Montana


Windows and Reflections of Bannack

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While visiting Montana’s Bannack State Park I started noticing the characteristics of windows in the deserted 19th-century buildings. They varied from artistic to simplistic. Some of the panes were the original wavy glass while others were 21st-century replacements.

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Whether peeking into a cabin at a potpourri of tools and paraphernalia deserted decades ago or gazing out while seated at an aged treadle sewing machine the windows seemed to frame Bannack’s past and present.

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Then I became intrigued with how the windows reflected the scenes before them – swaying tree branches, the crowd gathered in front of Hotel Meade or the upstanding Masonic Lodge / Schoolhouse.

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Observing and photographing the windows of Bannack added depth and perspective to out visit to Montana’s past.

When You Go:  Bannack State Park is located 26 miles southwest of Dillon, Montana. From I-15 exit #59 head west on Highway 278 for 20 miles. Turn south on the paved Bannack Road, follow for four miles. Turn left onto the graveled park entrance road. Well placed signs point the way.

Bannack Days

Return to the Old West

 

Morning Coffee The click of spurs on boardwalk accompanies two men down the deserted street, enameled tin cups filled with their morning coffee. Shaded by an old tree in the front yard of Montana’s first governor’s mansion, a spinner adjusts the tension of lanolin rich wool as she draws it into fine strands of yarn. Resting against the front of the combined post office/barbershop the barber and a friend shoot the breeze before the first shave and haircut of the day.

For one weekend each July Bannack, Montana comes to life recalling the 19th-century boom days of gold, growth and government. Frontier live is recreated by hundreds of volunteers for two days theLady with Wool third weekend of July. The wooden boardwalks once again are filled with people, many in period clothing. Bannack Days celebrates the town’s fabled history.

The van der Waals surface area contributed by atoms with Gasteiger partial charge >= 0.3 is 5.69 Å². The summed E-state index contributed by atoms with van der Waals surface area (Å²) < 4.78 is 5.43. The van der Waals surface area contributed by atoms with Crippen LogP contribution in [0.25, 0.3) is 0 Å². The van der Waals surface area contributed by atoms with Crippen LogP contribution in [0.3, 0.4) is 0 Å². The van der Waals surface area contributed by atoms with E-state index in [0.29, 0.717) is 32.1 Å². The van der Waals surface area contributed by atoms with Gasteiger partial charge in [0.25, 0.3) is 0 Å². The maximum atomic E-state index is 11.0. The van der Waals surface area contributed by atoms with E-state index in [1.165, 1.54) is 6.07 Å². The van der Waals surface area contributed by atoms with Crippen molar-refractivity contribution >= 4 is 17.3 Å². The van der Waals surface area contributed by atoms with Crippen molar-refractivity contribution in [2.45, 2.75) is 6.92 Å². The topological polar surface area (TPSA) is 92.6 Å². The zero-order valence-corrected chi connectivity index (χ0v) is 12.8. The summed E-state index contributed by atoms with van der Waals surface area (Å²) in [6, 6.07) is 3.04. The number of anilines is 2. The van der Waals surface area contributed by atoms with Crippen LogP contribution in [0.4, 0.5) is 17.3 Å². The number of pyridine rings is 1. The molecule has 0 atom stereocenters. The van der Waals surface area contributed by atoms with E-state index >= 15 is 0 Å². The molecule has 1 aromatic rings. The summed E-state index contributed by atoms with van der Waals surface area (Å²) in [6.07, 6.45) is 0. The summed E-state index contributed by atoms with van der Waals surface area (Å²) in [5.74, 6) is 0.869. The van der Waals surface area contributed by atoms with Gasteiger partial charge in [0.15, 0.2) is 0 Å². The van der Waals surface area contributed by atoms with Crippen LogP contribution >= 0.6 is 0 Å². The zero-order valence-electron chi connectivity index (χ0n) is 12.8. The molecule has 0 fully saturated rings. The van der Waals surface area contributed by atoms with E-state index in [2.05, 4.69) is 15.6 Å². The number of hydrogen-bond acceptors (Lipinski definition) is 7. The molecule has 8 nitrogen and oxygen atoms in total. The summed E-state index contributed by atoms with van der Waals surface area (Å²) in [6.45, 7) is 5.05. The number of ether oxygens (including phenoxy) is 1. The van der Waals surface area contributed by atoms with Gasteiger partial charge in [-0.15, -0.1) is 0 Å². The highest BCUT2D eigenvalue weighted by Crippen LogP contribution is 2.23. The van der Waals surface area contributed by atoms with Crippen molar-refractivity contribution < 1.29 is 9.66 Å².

Demonstrations, hands-on activities, music and entertainment fill Bannack Days plus the opportunity to enter dozens of buildings. Start the day with breakfast at Hotel Meade before panning for gold, touring the mill or taking a horseback ride. Simulated shootouts and stagecoach robberies recall the days of highwaymen and a sheriff who ended up swinging from the gallows. Visitors can even rent costumes and become part of the scene. A horse-drawn wagon and Model A Ford truck shuttles tired tourists from one end of town to the other. Food concessions satisfy the hungry and thirsty. Note from Nancy – the hot donuts were the best!

Quilts Today, with designation as a state park, Bannack is preserved as a genuine ghost town not a tourist attraction. During a regular visit tales of the past and a stiff Montana wind may be your only companions.

When You Go: Bannack Days is always scheduled on the third weekend of July. A modest per person entrance fee is charged for the event. Bannack is located 26 miles southwest of Dillon, Montana. From I-15 exit #59 head west on Highway 278 for 20 miles. Turn south on the paved Bannack Road, follow for four miles. Turn left onto the graveled park entrance road. Well placed signs point the way.

Naughty Moose Munching

The name made we smile, the recommendation was glowing, location and timing were perfect for Friday dinner at the Naughty Moose in Conner, Montana. Located in the Bitterroot Mountains of western Montana, Conner is located 76 miles south of Missoula and 21 miles north of Lost Trail Pass – the Continental Divide crossing between Idaho and Montana.

Our B&B host exalted high praise when suggesting the Naughty Moose. From the exterior the log building appears more bar oriented than cuisine centered. Happily we found that not to be the case. Locally-made log furniture and an array of antlers, horns, skins and mounted trophy heads decorated the two dining rooms.

Naughy Moose Salad A very good margarita eased the day’s road pain as we ordered and awaited our salads and “Naughty” buns. The salads were fresh and attractively presented with spring greens, cherry tomato, mandarin orange slices and dried cranberries topped with shredded carrots and cheddar. The house dressing, Naughty Bun a creamy garlic parmesan proved an excellent choice. “Naughty” buns are lightly glazed cinnamon buns. Since they aren’t excessively sweet they made a tasty accompaniment with the salad.